Interview with Laura Jayes, Sky News

  • Transcript

Laura Jayes: Joining me now is Dan Tehan, live. He is the Minister for Trade, Tourism and Investment. Thanks so much for your time. What was the purpose of this statement? Are you essentially calling China a bully?

Dan Tehan: So, the purpose of this statement, Laura, is that every two years there's a World Trade Organisation policy review of China, and of other countries as well. Some it's every two years, some it's every four years, with China its every two years. And this is a transparency mechanism. It's a very important transparency mechanism, and what we've done is asked a series of questions of China and also issued a statement. And that statement is very clear. It calls out what we think are practises that are politically motivated or could be politically motivated, especially when it comes to barley, wine, coal, lobster and other exports that have been impacted. But that statement also praises China for where it's liberalised and where it's played a positive role with regards to the World Trade Organisation. It's very matter of fact because this is an incredibly important transparency mechanism.

Laura Jayes: It seems like the negative comments certainly outweigh the positive, though. The World Trade Organisation is notoriously slow. Is this your only avenue for recourse to correcting what is essentially an imbalance?

Dan Tehan: There's many options that we can take. Obviously, the World Trade Organisation is incredibly important because it sets the world trading rules, and Australia has benefited immensely from those world trading rules, as China has. And we want to work with China to make sure that all countries are adhering to those world trade rules because it's lifted people out of poverty in China, it's helped us improve our standard of living.

For a country our size there is nothing more important than having rules set by a multilateral body, which enables us to engage with the rest of the world. That's how we've been able to produce 28 years of uninterrupted economic growth before the pandemic hit us, and it's how we will be able to thrive as we come out of this pandemic.

Laura Jayes: Minister, the relationship has got worse. It seems China's aggression towards Australia has escalated in about the last 18 months and it hasn't improved. Have you seen any signs to the contrary?

Dan Tehan: Look, we will continue to keep making the case that our bilateral relationship is incredibly important and the way we engage is incredibly important and especially how we do that economically, because that's how both countries benefit, and we'll continue to make that case. Now, we haven't seen much change over the last 12 to 18 months, but that doesn't mean that we don't keep putting our case, and that's why this transparency review at the World Trade Organisation was so important. If you look, at the moment, China has an energy crisis. Australian coal was providing a secure supply of energy resource to China, the type of coal that we're sending helps with reduce emissions rather than getting them from elsewhere, but that coal was stopped overnight. Now we remain a willing seller of coal to China, and we think we could help them with their energy crisis. So, this is how the economic relationship can help both countries, and we want to get back to how it was before 18 months ago.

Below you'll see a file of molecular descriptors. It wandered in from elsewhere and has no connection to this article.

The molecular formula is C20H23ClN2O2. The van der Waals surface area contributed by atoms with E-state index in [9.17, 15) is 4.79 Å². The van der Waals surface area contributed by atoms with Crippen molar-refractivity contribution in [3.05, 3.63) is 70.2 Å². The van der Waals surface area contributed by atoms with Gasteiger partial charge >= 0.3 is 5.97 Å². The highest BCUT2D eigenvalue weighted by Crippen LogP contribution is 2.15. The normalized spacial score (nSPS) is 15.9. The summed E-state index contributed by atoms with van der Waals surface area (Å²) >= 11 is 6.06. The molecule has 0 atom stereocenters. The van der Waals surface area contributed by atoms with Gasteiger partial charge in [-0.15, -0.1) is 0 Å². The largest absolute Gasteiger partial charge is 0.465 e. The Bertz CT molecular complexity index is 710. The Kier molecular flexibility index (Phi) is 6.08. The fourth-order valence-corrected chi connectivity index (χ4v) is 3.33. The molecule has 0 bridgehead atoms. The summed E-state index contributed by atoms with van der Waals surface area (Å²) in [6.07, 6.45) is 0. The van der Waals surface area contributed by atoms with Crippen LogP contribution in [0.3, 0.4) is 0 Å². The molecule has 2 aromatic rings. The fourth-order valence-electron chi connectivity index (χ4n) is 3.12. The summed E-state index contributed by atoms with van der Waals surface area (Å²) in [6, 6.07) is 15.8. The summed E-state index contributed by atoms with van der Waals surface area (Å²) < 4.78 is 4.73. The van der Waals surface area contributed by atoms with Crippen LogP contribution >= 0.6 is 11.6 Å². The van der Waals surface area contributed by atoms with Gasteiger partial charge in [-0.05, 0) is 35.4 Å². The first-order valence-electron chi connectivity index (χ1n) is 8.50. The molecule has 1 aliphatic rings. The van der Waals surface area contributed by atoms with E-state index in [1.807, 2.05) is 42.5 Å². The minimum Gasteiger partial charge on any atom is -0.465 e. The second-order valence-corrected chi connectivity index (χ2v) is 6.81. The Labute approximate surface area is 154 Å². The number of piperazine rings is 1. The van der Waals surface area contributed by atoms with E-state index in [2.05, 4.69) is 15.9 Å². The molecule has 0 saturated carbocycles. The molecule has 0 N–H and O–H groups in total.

Laura Jayes: Do you think that's going to happen?

Dan Tehan: Look, we'll keep making the case, Laura, it's incredibly important that we do that. This is how our country has benefitted, since the Second World War, is by having an open trading system that has enabled us to engage freely with the rest of the world and lift our standard of living. We think it's incredibly important and we'll keep making that case to China and other countries of the importance of the World Trade Organisation and of having rules in place which enable us to trade freely.

Laura Jayes: Speaking of global movements, let's talk about climate because Glasgow is ticking away. The European Union, the latest country to weigh in on Australia's position, essentially saying we need to have that target along with the rest of the world because if we don't, it will cost us. What are the risks if we don't have that net zero emissions by 2050 target and it being binding at Glasgow?

Dan Tehan: Look, the risks are real because protectionist forces will come in behind this push and will try and force tariffs up, and that will impact on Australia. And so, what we've got to be doing is playing our part, being a contributor, signing up to net zero by 2050, engaging and making sure that these protectionist forces can't come to the fore. We hear a lot from the EU ambassadors here in Australia on this, but what we don't hear from them, for instance, is what we need to do with regards to agricultural subsidies. Now agricultural subsidies, the Food and Agricultural Organisation, the United Nations Development Programme and the United Nations Environmental Programme have said are causing emissions and if we don't address agricultural subsidies, we won't be able to reach our Paris targets. So, we all need to be playing our role. Australia needs to play its role, but I say to Europe and the US and the other big agricultural subsidisers, agricultural export subsidies also has to be on the table. Agricultural domestic subsidies also need to be on the table, and this was something I raised with Secretary John Kerry when I met with him at the OECD, and he gave a commitment that he would look at this and I hope the European Union would do the same.

Laura Jayes: OK, we will see where that all ends up. Dan Tehan, thanks so much for your time this morning. Appreciate it.


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